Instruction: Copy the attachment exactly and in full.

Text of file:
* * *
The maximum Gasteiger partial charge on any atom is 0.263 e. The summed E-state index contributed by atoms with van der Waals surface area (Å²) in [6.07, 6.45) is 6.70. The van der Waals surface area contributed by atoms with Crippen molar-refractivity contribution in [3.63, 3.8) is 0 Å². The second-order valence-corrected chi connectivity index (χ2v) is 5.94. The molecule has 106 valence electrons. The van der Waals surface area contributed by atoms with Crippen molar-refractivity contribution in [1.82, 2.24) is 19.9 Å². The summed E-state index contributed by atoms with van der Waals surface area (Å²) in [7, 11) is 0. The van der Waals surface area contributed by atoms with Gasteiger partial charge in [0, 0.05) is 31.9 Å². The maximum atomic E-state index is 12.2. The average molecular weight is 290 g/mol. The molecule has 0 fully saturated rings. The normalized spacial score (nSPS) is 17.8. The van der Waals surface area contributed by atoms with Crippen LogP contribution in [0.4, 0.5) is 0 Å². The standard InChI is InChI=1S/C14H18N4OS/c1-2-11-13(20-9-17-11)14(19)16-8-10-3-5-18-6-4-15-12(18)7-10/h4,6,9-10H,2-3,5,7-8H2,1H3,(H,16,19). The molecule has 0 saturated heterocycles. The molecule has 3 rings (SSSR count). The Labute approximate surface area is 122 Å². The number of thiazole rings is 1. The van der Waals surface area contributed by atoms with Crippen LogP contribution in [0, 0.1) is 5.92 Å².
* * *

The maximum Gasteiger partial charge on any atom is 0.263 e. The summed E-state index contributed by atoms with van der Waals surface area (Å²) in [6.07, 6.45) is 6.70. The van der Waals surface area contributed by atoms with Crippen molar-refractivity contribution in [3.63, 3.8) is 0 Å². The second-order valence-corrected chi connectivity index (χ2v) is 5.94. The molecule has 106 valence electrons. The van der Waals surface area contributed by atoms with Crippen molar-refractivity contribution in [1.82, 2.24) is 19.9 Å². The summed E-state index contributed by atoms with van der Waals surface area (Å²) in [7, 11) is 0. The van der Waals surface area contributed by atoms with Gasteiger partial charge in [0, 0.05) is 31.9 Å². The maximum atomic E-state index is 12.2. The average molecular weight is 290 g/mol. The molecule has 0 fully saturated rings. The normalized spacial score (nSPS) is 17.8. The van der Waals surface area contributed by atoms with Crippen LogP contribution in [0.4, 0.5) is 0 Å². The standard InChI is InChI=1S/C14H18N4OS/c1-2-11-13(20-9-17-11)14(19)16-8-10-3-5-18-6-4-15-12(18)7-10/h4,6,9-10H,2-3,5,7-8H2,1H3,(H,16,19). The molecule has 0 saturated heterocycles. The molecule has 3 rings (SSSR count). The Labute approximate surface area is 122 Å². The number of thiazole rings is 1. The van der Waals surface area contributed by atoms with Crippen LogP contribution in [0, 0.1) is 5.92 Å².